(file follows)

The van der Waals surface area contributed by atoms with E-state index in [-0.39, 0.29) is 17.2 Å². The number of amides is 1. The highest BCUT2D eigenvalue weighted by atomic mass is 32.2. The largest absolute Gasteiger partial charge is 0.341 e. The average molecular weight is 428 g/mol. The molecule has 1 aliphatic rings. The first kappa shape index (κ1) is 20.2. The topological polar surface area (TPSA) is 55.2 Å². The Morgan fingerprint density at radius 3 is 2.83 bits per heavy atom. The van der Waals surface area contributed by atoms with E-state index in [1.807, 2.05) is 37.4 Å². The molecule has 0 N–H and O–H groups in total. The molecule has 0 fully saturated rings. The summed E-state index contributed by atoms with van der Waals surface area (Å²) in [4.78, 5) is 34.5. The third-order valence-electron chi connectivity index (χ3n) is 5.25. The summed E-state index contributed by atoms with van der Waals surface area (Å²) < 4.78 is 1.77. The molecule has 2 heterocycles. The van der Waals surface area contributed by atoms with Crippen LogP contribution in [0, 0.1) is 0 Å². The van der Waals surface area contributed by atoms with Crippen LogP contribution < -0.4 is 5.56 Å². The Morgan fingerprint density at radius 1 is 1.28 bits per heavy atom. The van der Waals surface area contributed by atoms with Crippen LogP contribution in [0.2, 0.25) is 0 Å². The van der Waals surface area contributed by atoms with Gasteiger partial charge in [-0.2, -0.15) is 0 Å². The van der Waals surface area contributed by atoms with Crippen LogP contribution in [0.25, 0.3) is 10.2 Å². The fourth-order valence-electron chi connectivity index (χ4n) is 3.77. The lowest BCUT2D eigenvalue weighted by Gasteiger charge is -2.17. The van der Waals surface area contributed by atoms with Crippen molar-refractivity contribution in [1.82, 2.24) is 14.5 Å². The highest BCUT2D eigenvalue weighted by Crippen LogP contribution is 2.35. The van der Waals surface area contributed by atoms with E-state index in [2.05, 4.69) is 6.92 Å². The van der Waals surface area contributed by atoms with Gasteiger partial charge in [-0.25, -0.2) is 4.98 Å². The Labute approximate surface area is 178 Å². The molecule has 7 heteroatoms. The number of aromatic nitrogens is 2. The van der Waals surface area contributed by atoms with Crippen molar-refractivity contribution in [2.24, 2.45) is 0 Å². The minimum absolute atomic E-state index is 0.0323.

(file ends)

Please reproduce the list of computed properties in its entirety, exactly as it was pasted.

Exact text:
The van der Waals surface area contributed by atoms with E-state index in [-0.39, 0.29) is 17.2 Å². The number of amides is 1. The highest BCUT2D eigenvalue weighted by atomic mass is 32.2. The largest absolute Gasteiger partial charge is 0.341 e. The average molecular weight is 428 g/mol. The molecule has 1 aliphatic rings. The first kappa shape index (κ1) is 20.2. The topological polar surface area (TPSA) is 55.2 Å². The Morgan fingerprint density at radius 3 is 2.83 bits per heavy atom. The van der Waals surface area contributed by atoms with E-state index in [1.807, 2.05) is 37.4 Å². The molecule has 0 N–H and O–H groups in total. The molecule has 0 fully saturated rings. The summed E-state index contributed by atoms with van der Waals surface area (Å²) in [4.78, 5) is 34.5. The third-order valence-electron chi connectivity index (χ3n) is 5.25. The summed E-state index contributed by atoms with van der Waals surface area (Å²) < 4.78 is 1.77. The molecule has 2 heterocycles. The van der Waals surface area contributed by atoms with Crippen LogP contribution in [0, 0.1) is 0 Å². The van der Waals surface area contributed by atoms with Crippen LogP contribution < -0.4 is 5.56 Å². The Morgan fingerprint density at radius 1 is 1.28 bits per heavy atom. The van der Waals surface area contributed by atoms with Crippen LogP contribution in [0.2, 0.25) is 0 Å². The van der Waals surface area contributed by atoms with Gasteiger partial charge in [-0.2, -0.15) is 0 Å². The van der Waals surface area contributed by atoms with Crippen LogP contribution in [0.25, 0.3) is 10.2 Å². The fourth-order valence-electron chi connectivity index (χ4n) is 3.77. The lowest BCUT2D eigenvalue weighted by Gasteiger charge is -2.17. The van der Waals surface area contributed by atoms with Crippen molar-refractivity contribution in [1.82, 2.24) is 14.5 Å². The highest BCUT2D eigenvalue weighted by Crippen LogP contribution is 2.35. The van der Waals surface area contributed by atoms with E-state index in [2.05, 4.69) is 6.92 Å². The van der Waals surface area contributed by atoms with Gasteiger partial charge in [-0.25, -0.2) is 4.98 Å². The Labute approximate surface area is 178 Å². The molecule has 7 heteroatoms. The number of aromatic nitrogens is 2. The van der Waals surface area contributed by atoms with Crippen molar-refractivity contribution in [2.24, 2.45) is 0 Å². The minimum absolute atomic E-state index is 0.0323.